Cherry picking

From Wikipedia, the free encyclopedia
  (Redirected from Cherry-pick)
Jump to: navigation, search
For other uses, see Cherry picking (disambiguation).
Cherry picking can be found in many logical fallacies.

Cherry picking, suppressing evidence, or the fallacy of incomplete evidence is the act of pointing to individual cases or data that seem to confirm a particular position, while ignoring a significant portion of related cases or data that may contradict that position. It is a kind of fallacy of selective attention, the most common example of which is the confirmation bias.[1][2] Cherry picking may be committed intentionally or unintentionally. This fallacy is a major problem in public debate.[3]

The term is based on the perceived process of harvesting fruit, such as cherries. The picker would be expected to only select the ripest and healthiest fruits. An observer who only sees the selected fruit may thus wrongly conclude that most, or even all, of the tree's fruit is in a likewise good condition. This can also give a false impression of the quality of the fruit (since it is only a sample and is not a representative sample).

Cherry picking has a negative connotation as it directly suppresses evidence that could lead to a more complete picture.

A concept sometimes confused with cherry picking is the idea of gathering only the fruit that is easy to harvest, while ignoring other fruit that is higher up on the tree and thus more difficult to obtain (see low-hanging fruit).

Cherry picking can be found in many logical fallacies. For example, the "fallacy of anecdotal evidence" tends to overlook large amounts of data in favor of that known personally, "selective use of evidence" rejects material unfavorable to an argument, while a false dichotomy picks only two options when more are available. Cherry picking can refer to the selection of data or data sets so a study or survey will give desired, predictable results which may be misleading or even completely contrary to reality.[4]

In science[edit]

Choosing to make selective choices among competing evidence, so as to emphasize those results that support a given position, while ignoring or dismissing any findings that do not support it, is a practice known as "cherry picking" and is a hallmark of poor science or pseudo-science.[5]

— Richard Somerville, Testimony before the US House of Representatives Committee on Energy and Commerce Subcommittee on Energy and Power, March 8, 2011.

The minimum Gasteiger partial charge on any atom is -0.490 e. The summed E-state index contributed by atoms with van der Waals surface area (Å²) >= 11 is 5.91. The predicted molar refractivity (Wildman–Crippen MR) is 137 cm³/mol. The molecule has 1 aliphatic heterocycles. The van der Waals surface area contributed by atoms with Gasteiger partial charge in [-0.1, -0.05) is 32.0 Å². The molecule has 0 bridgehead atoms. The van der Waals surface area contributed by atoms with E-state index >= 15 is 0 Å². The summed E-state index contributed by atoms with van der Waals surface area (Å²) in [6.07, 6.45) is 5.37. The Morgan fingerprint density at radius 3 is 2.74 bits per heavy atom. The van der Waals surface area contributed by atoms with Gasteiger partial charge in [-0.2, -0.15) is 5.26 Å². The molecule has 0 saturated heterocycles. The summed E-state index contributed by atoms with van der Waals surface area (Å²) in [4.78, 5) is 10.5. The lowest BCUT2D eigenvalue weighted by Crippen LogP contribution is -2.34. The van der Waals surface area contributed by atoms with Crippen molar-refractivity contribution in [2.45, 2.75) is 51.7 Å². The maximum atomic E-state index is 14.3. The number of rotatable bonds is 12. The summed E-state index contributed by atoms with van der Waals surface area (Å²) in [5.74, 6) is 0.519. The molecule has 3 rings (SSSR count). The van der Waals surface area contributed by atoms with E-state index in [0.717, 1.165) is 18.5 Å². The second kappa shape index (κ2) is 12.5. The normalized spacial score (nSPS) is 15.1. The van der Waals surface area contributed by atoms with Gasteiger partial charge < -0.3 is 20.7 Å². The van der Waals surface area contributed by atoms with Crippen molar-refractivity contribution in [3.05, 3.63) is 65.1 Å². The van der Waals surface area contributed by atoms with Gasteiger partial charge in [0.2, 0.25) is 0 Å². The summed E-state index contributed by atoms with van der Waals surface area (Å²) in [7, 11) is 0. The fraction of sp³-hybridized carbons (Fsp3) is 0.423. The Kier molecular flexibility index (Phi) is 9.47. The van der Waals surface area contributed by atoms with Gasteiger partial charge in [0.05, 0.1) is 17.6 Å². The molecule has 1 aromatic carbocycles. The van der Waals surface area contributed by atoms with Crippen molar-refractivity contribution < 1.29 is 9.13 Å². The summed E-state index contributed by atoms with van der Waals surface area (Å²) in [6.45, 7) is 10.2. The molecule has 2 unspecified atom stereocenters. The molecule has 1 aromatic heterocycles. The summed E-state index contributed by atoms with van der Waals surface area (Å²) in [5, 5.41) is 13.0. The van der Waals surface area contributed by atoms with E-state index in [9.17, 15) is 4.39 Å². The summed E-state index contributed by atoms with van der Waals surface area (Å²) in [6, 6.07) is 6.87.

Rigorous science looks at all the evidence (rather than cherry picking only favorable evidence), controls for variables as to identify what is actually working, uses blinded observations so as to minimize the effects of bias, and uses internally consistent logic."[6]

— Steven Novella, "A Skeptic In Oz", April 26, 2011

In medicine[edit]

In a 2002 study, researchers "reviewed 31 antidepressant efficacy trials to identify the primary exclusion criteria used in determining eligibility for participation. Their findings suggest that patients in current antidepressant trials represent only a minority of patients treated in routine clinical practice for depression. Excluding potential clinical trial subjects with certain profiles means that the ability to generalize the results of antidepressant efficacy trials lacks empirical support, according to the authors."[7]

In argumentation[edit]

In argumentation, the practice of "quote mining" is a form of cherry picking,[5] in which the debater selectively picks some quotes supporting a position (or exaggerating an opposing position) while ignoring those that moderate the original quote or put it into a different context. Cherry picking in debates is a large problem as the facts themselves are true, but need to be put in context. Because research cannot be done live and is often untimely, cherry picked facts or quotes usually stick in the public mainstream and, even when corrected, lead to widespread misrepresentation of groups targeted.

One-sided argument[edit]

A one-sided argument (also known as card stacking, stacking the deck, ignoring the counterevidence, slanting, and suppressed evidence)[8] is an informal fallacy that occurs when only the reasons supporting a proposition are supplied, while all reasons opposing it are omitted.

Peter Suber has written: "The one-sidedness fallacy does not make an argument invalid. It may not even make the argument unsound. The fallacy consists in persuading readers, and perhaps ourselves, that we have said enough to tilt the scale of evidence and therefore enough to justify a judgment. If we have been one-sided, though, then we haven't yet said enough to justify a judgment. The arguments on the other side may be stronger than our own. We won't know until we examine them. So the one-sidedness fallacy doesn't mean that your premises are false or irrelevant, only that they are incomplete."[9]